Many clans designate a natural feature – a distinctive rock, a lightning-struck tree, a stretch of a particular stream – as the center of their territory and base their wanderings on their relative distance from this place. Some clans carry a tiny portion of this central feature with them as they travel, to reinforce their spiritual connection with their territory and their homeland. Such tokens might take the form of clay vials filled with stream water, small leather pouches filled with dirt from a specific spot, small bits of rock broken from a boulder and worn as a necklace, or even bits of tree bark carried in the hollowed end of a deer's antler.

Among these clans, such tokens are considered a scared charge: To lose or misplace one is a mistake requiring that the transgressor atone in a manner designated by the clan leader. If the halfling who makes the error is a cleric or druid, the penance is assigned by a representative of his faith. The act of atonement – often a quest of other dangerous mission or errand – must be completed successfully before the halfling may obtain another portion of the clan's central feature. Willfully destroying a clan token is a grievous crime, punishable by exile (a fate far worse than death in the culture of the ghostwise halflings). The only permissible use of the tokens is when a member of the clan falls in battle. In that event, all nearby hin who share the same tribe as the fallen scatter their tokens, be they wood, water, or stone, around the corpse. The hin believe that doing so calls the attention of He Who Must Be and ensures that no fell spirits will disturb the body of their fallen clan member until it can be attended to properly. The ghostwise hin clans cremate their dead rather than inter them.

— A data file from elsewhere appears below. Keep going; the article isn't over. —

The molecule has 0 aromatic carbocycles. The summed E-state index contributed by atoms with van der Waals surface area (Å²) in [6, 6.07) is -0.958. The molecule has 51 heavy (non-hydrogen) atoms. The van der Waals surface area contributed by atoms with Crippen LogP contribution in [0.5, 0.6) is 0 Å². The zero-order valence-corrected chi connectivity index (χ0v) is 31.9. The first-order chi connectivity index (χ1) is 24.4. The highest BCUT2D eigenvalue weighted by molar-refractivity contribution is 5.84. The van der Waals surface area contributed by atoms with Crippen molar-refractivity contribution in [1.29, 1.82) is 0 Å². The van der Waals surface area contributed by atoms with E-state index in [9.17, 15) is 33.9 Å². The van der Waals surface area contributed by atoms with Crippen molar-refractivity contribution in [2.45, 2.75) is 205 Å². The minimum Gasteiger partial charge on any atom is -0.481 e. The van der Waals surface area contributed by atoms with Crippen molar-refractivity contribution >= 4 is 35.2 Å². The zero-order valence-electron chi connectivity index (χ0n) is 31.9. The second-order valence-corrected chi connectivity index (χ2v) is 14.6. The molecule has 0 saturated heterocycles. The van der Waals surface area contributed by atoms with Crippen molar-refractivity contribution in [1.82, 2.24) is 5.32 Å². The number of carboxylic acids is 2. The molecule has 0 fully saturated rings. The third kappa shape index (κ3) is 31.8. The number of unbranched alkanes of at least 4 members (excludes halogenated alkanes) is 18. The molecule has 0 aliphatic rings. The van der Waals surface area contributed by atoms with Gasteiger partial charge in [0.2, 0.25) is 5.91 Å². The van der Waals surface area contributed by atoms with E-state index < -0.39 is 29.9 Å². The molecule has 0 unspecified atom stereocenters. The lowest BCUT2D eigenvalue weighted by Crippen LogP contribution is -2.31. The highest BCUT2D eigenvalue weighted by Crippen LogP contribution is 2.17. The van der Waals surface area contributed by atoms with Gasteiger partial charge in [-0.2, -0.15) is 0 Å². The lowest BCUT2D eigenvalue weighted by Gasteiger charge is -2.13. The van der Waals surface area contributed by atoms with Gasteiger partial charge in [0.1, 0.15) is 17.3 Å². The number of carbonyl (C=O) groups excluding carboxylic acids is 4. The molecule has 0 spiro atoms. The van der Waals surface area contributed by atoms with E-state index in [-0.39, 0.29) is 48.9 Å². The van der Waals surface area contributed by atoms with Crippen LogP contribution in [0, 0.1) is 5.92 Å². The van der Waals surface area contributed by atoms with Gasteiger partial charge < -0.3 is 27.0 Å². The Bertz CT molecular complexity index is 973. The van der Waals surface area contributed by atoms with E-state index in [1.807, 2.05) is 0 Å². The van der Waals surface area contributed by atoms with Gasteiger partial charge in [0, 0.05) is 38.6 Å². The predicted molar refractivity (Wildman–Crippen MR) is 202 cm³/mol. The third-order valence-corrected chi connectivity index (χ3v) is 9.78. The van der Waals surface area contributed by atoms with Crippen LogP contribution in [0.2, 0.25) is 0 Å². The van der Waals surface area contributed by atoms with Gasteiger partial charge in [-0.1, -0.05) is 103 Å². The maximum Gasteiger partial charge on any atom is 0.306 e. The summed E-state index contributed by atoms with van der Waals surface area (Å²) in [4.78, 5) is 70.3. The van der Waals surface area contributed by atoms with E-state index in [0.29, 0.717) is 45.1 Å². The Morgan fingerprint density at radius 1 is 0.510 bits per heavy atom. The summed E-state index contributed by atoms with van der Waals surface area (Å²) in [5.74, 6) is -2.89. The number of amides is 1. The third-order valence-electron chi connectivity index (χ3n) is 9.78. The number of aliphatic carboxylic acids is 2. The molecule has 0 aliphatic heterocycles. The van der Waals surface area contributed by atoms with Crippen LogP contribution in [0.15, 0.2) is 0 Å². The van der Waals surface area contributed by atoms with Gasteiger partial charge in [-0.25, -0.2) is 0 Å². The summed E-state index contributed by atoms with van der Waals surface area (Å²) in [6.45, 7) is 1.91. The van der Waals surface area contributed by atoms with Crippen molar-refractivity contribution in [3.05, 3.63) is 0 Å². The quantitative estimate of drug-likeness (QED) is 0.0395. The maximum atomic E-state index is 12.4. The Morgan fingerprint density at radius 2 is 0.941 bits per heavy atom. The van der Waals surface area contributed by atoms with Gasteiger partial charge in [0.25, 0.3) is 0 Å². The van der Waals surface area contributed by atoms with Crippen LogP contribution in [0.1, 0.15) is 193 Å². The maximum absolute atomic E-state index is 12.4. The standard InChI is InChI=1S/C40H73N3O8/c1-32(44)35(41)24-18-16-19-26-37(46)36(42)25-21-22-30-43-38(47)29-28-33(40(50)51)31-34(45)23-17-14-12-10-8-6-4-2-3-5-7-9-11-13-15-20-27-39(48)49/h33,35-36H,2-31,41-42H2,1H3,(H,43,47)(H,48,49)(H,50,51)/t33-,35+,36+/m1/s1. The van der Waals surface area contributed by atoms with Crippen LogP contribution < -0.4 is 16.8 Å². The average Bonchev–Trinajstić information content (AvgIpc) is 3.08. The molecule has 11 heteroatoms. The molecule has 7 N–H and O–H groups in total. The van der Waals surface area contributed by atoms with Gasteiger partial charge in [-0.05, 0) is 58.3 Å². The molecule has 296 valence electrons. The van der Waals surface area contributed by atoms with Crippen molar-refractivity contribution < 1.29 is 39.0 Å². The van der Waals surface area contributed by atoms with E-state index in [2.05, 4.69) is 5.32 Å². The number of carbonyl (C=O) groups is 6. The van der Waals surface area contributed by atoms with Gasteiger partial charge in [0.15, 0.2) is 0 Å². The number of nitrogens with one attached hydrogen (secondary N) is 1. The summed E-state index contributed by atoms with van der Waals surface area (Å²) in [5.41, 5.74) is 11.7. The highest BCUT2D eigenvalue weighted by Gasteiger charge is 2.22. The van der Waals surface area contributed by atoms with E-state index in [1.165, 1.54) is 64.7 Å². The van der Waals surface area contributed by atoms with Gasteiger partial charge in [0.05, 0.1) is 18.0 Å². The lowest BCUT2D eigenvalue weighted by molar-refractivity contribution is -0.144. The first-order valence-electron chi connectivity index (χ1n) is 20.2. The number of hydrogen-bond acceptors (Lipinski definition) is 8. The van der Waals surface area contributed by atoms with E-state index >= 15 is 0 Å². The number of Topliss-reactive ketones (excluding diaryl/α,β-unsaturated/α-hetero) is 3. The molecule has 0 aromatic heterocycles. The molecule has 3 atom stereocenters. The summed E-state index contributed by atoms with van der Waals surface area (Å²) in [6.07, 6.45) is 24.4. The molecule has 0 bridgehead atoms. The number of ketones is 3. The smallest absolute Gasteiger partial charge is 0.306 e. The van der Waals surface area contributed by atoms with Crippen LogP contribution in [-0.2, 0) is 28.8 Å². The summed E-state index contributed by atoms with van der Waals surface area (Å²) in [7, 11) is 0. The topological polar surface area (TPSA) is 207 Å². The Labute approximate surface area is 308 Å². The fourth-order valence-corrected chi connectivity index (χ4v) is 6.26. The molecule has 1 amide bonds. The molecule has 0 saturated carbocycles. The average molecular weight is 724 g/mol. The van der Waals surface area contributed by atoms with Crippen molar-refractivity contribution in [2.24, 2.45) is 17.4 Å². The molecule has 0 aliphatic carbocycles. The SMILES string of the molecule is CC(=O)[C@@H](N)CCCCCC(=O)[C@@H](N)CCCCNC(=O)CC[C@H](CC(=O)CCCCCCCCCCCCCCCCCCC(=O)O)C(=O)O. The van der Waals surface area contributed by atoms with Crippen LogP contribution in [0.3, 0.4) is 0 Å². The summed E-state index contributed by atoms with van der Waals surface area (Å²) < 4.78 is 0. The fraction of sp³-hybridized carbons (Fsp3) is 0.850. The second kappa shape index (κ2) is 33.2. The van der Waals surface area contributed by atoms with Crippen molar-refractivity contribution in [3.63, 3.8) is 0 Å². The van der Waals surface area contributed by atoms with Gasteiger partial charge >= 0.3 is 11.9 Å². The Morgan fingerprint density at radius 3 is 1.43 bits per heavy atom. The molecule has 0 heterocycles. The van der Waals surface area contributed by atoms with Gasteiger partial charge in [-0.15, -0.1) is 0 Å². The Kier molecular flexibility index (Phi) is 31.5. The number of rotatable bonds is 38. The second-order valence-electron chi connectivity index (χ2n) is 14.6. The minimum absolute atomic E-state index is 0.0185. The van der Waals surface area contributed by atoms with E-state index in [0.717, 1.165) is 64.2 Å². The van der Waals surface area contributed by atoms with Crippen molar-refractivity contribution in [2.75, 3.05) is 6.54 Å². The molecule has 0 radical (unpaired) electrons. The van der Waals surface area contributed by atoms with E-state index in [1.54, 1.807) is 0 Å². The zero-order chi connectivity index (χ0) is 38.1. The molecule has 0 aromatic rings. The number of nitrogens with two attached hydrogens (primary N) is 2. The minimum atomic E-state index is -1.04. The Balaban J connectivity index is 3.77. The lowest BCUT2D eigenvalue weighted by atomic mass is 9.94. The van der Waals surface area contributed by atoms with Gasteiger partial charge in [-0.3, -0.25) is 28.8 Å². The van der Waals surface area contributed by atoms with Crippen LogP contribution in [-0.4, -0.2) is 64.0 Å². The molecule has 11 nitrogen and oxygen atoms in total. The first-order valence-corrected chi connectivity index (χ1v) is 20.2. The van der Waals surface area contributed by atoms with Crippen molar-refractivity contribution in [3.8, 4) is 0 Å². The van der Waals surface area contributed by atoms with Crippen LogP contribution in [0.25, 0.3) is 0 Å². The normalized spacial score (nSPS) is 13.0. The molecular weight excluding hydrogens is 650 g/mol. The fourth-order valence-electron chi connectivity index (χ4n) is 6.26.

While clans keep to themselves, they do not shun one another when they meet in their travels. Instead, they exchange news and information about the forests' conditions and creatures. Indeed, the matriarchs and patriarchs who lead the clans often meet formally to discuss matter of mutual interest and importance. Multiple clans cooperate for the purpose of mutual defense when they are threatened by a common enemy, whether it be a band of destructive humanoids or a marauding band of trolls.

Deities

The ghostwise acknowledge and give due respect to all the deities in the halfling pantheon. Each clan, however, tend to adopt one specific halfling deity as its patron and venerate that power above all others. Because of their nomadic lifestyle, the ghostwise hin do not build permanent temples to the gods. Rather, they maintain small shrines throughout the Chondalwood and they carry symbols of their clan's patron with them as they wander the reaches of the forest. Two deities are of special significance to the ghostwise: Sheela Peryroyl and Urogalan.